Business / Industries

Garments made in Deutschland

By Lu Chang (China Daily) Updated: 2012-11-09 17:17

Germany's clothing makers reckon they can match it with the fashion houses of Paris and Milan

The names say it all: Audi, Armani and Dior - Germany is the country of technical brilliance, while Italy and France are the countries of fashion flair.

That, no doubt, is the popular conception, but there are in fact more menswear brands in Germany than in Italy and France, and that some of the most talented designers were born in the land of Beethoven.

Garments made in Deutschland

Markus Dejori, general manager of Blacky Dress Berlin, promotes his garment brands in China. [Photo/China Daily] 

German garment companies are hoping they can help correct that misconception as they step out of their traditional markets in Europe and turn to China. There, Italian and French luxury clothing brands have been dipping their hands deep into the pockets of the growing middle class, who have developed a seemingly insatiable taste for the good things in life, particularly those that are foreign made.

Claudia Carillon, a German garment consultant who has worked with both overseas and local companies in China for more than 30 years, says that a sense of style and finesse is not restricted to German cars, machinery and home appliances, despite the stereotypes.

"When you go to a department store in China, if you want to buy an iron, the lady will tell you to take the German one, because it represents quality. But if you want to buy a coat, no one will think about German brands."

Germany's garment industry is second after the auto industry in exports, Carillon says, bolstered by about 800 independent designers living in Berlin alone. Indeed, behind the French and Italian labels Chanel and Fendi stands no other than Karl Lagerfeld, a German. And the designer for the Italian fashion house Bottega Veneta is another German, Tomas Maier.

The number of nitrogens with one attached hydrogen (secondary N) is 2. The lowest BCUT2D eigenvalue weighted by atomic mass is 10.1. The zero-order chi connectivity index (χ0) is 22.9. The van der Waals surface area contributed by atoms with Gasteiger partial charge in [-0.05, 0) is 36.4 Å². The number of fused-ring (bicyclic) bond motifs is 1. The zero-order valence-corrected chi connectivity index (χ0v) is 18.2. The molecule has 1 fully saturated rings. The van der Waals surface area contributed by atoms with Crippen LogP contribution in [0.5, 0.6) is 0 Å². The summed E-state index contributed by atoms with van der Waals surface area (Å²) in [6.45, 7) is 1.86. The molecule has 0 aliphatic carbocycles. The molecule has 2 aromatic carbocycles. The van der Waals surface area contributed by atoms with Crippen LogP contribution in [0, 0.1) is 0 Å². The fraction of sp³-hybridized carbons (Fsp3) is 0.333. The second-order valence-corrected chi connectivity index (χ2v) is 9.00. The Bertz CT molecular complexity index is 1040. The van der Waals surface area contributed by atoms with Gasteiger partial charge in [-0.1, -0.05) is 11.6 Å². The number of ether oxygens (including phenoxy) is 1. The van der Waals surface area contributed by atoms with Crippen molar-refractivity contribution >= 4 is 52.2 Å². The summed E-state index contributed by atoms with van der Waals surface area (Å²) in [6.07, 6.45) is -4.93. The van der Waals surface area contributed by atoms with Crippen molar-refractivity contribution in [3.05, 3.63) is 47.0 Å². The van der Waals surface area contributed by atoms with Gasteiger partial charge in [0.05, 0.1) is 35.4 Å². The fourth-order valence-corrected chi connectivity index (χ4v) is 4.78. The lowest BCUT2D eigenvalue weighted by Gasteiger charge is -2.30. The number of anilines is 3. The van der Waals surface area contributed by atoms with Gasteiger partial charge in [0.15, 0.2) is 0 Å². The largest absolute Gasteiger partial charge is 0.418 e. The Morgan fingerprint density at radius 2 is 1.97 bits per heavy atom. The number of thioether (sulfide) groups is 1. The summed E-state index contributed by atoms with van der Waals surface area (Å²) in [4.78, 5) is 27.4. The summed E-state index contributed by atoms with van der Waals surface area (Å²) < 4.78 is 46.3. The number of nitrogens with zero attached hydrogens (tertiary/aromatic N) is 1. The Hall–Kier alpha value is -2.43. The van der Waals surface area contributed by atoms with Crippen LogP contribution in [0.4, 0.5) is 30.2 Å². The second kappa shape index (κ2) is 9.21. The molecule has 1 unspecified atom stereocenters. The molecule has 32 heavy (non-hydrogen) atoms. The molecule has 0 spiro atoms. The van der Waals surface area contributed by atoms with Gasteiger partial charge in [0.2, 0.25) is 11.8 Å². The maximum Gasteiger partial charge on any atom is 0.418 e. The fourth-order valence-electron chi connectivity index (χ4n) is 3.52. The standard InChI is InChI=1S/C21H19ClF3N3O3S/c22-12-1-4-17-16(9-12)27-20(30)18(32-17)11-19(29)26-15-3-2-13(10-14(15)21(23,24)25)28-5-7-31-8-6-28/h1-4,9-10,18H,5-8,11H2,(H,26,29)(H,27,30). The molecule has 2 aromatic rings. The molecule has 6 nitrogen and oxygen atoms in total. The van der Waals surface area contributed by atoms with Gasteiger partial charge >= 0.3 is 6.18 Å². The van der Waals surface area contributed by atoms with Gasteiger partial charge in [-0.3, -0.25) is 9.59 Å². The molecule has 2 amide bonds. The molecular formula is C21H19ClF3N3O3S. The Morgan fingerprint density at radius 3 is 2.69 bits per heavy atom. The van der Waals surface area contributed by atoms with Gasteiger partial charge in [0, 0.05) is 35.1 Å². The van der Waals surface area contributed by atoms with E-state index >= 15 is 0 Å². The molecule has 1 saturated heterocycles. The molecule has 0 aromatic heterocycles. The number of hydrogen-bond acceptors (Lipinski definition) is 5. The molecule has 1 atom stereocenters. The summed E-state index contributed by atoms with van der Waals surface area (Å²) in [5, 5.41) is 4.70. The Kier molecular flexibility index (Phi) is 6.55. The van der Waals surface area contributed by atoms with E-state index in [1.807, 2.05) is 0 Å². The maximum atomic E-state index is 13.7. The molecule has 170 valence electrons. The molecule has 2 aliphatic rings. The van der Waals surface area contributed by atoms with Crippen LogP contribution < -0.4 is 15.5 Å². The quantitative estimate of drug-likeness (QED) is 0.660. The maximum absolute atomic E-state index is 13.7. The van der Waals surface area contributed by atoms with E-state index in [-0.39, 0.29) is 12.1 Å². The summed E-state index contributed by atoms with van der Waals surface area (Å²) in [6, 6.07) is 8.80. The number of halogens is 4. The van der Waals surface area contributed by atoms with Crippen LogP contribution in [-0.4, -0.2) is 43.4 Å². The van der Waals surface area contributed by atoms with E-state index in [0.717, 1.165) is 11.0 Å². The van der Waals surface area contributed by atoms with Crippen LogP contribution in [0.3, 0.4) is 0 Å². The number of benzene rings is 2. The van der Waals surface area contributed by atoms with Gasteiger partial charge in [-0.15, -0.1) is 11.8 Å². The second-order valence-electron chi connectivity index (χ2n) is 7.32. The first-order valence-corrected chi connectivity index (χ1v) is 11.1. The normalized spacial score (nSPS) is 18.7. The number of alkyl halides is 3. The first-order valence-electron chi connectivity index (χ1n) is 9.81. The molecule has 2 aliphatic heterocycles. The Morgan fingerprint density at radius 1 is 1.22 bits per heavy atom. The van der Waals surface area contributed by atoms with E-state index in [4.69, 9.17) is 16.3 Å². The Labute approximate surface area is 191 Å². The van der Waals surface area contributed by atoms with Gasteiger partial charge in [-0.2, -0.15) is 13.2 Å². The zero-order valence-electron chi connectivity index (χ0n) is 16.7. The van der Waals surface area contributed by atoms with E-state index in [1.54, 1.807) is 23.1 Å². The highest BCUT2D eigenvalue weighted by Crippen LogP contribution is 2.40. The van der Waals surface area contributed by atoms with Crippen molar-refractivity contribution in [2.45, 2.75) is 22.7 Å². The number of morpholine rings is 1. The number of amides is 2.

Chinese appreciation of luxuries stretches from cars, clothing and handbags to fancy houses, wine cellars and yachts, but Carillon says not every Chinese can afford to wear Prada or to drive a Rolls-Royce, and this is where German brands can come in.

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"In China you have lots of high-end luxury brands but you have a middle class who also want to buy international brands. The medium-to-upper-level brands from Germany offer a way for younger or aspirational consumers to experience the brand sooner and develop an affinity for it."

Axel Steuck, sales director of German Jeans, a Cologne-based maker, says unlike many companies that rely heavily on good marketing, it is mainly good design that will make his company's products attractive to Chinese buyers.

"Chinese people love European brands because it is mainly the good design that works for them. Our design is inspired by the work wear of German coal miners, so it is sort of retro but stylish and practical at the same time."

In design, the treatment of material and in manufacturing, Steuck says, plenty of attention is paid to what the uninitiated may think of as secondary matters such as buttons and how garments will react when they are washed.

"We don't want to be compared with those established brands such as Gucci and Prada, because we are not targeting people who are simply looking for luxury goods. As a pure German product, we are a high-fashion brand looking for a certain group of people that really appreciate good design."

For Markus Dejori, general manager of Blacky Dress Berlin, price is a key point. His company's prices are generally 40 percent lower than those of the Italian powerhouse Gucci or the German brand Hugo Boss, he says, which gives options to Chinese consumers for whom top luxury brands are out of reach, but who have a certain sense of style.

"Some super rich people drive a Bentley or a Porsche, but there are people who can only afford to buy a BMW or a Mercedes. We are in the BMW group. We want our customers to grow with our brand, moving through the more expensive products as their means allow."

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